Astronomers have revealed a supposedly monster black hole to be rather ordinary in size.

A black hole has been cut down to size.


This composite image of M101, a grand design spiral galaxy known as the Pinwheel, combines X-ray, IR, UV, and visible-light data.

X-ray: NASA / CXC / SAO; IR & UV: NASA / JPL-Caltech; Optical: NASA / STScI

Burrowed in an arm of the grand design spiral galaxy M101, the binary system ULX-1 powers X-ray flares so bright that astronomers thought this beast must contain hundreds or even thousands of solar mass. But like a cosmic rendition of The Wizard of Oz, new observations reported in the journal Nature rip away the curtain to reveal a relatively ordinary black hole.

Ji-Feng Liu (Chinese Academy of Sciences) and colleagues monitored M101 ULX-1 over a period of three months from the Gemini North Observatory in Hawai’i. They picked a quiet period to observe, avoiding the weeks-long flares the black hole unleashes every six months or so. During those times, the flares are 100 times brighter than usual, qualifying the system as an ultraluminous X-ray source (ULX, hence its name).

An ordinary, stellar-mass black hole can’t emit flashes that bright, at least not if it’s munching leisurely on a gaseous snack. So there are two options. One, the black hole itself could be super-sized — that is, hundreds or thousands of times the mass of the Sun — but that’s hard to explain with current black hole formation theories.

Two, a regular-size black hole could be gobbling its meal at super-sized rates — though that option is troubling, too. The radiation produced by such high rates of accretion should belch the gas out of the system before the black hole has a chance to swallow.

Of the 200-some ULX’s known, M101 ULX-1’s luminosity and spectrum put it on an exclusive list of 10 or so candidates that might contain a super-size black hole. But when Liu’s team monitored the system’s spectrum between February and May 2010, they pieced together a different story.

Black hole binary

M101 ULX-1 is most likely a black hole tens of times as massive as the Sun, rather than the 1,000-solar-mass monster it was previously thought to be. This illustration shows the feeding black hole with its companion, the windy Wolf-Rayet star that whips around the black hole every 8.2 days.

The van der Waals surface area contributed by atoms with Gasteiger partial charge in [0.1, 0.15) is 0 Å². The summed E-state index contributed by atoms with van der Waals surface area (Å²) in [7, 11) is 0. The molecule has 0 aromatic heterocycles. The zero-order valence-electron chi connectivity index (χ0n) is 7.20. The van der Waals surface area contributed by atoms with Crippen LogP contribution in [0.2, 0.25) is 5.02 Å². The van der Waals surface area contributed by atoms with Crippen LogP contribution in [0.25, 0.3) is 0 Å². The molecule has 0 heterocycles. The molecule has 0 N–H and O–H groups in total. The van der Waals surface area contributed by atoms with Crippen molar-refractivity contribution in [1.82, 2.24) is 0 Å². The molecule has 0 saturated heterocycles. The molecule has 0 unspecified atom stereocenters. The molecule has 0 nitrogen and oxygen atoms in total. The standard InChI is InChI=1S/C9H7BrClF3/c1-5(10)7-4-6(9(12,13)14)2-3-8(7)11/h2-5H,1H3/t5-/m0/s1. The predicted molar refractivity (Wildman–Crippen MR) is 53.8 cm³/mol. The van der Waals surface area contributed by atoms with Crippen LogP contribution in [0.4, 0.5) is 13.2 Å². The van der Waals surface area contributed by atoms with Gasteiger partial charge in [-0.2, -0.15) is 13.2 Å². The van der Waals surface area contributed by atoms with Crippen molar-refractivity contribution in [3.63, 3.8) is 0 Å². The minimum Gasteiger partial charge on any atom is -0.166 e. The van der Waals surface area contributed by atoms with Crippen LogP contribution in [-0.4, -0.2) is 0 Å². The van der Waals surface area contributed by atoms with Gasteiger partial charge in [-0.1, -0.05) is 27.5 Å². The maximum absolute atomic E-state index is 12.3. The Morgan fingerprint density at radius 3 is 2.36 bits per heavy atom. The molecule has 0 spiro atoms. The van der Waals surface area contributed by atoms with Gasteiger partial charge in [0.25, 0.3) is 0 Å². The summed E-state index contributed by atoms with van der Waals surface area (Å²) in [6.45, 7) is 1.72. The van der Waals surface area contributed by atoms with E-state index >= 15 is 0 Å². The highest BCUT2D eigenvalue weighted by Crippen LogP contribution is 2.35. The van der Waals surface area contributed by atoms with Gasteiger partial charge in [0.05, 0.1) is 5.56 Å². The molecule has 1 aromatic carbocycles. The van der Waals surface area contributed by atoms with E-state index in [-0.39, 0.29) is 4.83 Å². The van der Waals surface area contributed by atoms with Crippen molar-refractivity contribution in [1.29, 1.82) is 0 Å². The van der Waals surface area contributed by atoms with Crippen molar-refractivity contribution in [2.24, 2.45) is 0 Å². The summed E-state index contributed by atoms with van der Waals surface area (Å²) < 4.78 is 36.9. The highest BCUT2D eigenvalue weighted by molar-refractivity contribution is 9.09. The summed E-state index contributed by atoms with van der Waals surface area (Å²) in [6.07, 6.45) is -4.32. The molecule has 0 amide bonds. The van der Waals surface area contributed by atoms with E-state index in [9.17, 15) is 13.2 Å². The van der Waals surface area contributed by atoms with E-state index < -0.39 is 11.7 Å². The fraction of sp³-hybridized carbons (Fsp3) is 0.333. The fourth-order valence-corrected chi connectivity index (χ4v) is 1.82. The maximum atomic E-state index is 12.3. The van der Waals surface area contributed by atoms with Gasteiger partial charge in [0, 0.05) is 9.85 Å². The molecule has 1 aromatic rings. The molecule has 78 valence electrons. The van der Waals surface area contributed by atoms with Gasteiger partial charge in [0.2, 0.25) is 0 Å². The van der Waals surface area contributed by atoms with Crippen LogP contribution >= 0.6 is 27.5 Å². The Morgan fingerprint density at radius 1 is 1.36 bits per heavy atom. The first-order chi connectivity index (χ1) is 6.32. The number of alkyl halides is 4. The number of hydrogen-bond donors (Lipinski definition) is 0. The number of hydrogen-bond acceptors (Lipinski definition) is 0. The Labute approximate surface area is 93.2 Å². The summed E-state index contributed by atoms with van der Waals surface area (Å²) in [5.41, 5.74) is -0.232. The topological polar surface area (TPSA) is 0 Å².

Jingchuan Yu

First, the team showed that the black hole’s companion is a rare Wolf-Rayet star about 19 times the mass of the Sun. This aging star has only a few hundred thousand years left to live, and before it goes (with a blast that might be seen across the universe), it sheds its outer layers in a thick wind, losing about an Earth’s mass every year.

Second, Liu’s team tracked the Wolf-Rayet star’s orbital motion via the Doppler shift that pushes its spectral lines first to the red and then to the blue, measuring a period of 8.2 days.

In theory, plugging this information into Kepler’s laws of orbital motion would settle how massive the black hole really is. But to make that calculation, you also have to know whether the system is face-on, edge-on, or something in between.

Since the system’s inclination is unknown, all Liu’s team can say for sure is that the black hole’s mass is more than 5 times the Sun’s. A face-on system could have a super-size black hole 1,000 times the mass of the Sun, but the system is more likely to be inclined at an angle to our line of sight rather than aligned exactly face-on, so the astronomers argue the black hole is probably of the smaller, stellar-mass variety.

That result takes one super-size black hole out of the running. The search is still on to confirm the remaining candidates. Those candidates classified as super-size by their luminosity and spectrum, as M101 ULX-1 was, might also turn out to be stellar-mass black holes in disguise.

And the story isn’t over yet for M101 ULX-1 either: astronomers still have to figure out how this ordinary black hole can gobble down a Thanksgiving-worthy feast without blowing the feast apart.


Image of Rob Soria

Rob Soria

December 2, 2013 at 12:45 am

"astronomers still have to figure out how this ordinary black hole can gobble down a Thanksgiving-worthy feast without blowing the feast apart." Actually, I think it does blow the feast apart. It's a transient source, that reaches or exceeds its Eddington luminosity only during short outbursts (lasting only a few days), during which it probably blows away the accretion flow. Outbursts are separated by lower-luminosity phases during which accreting material builds up again.

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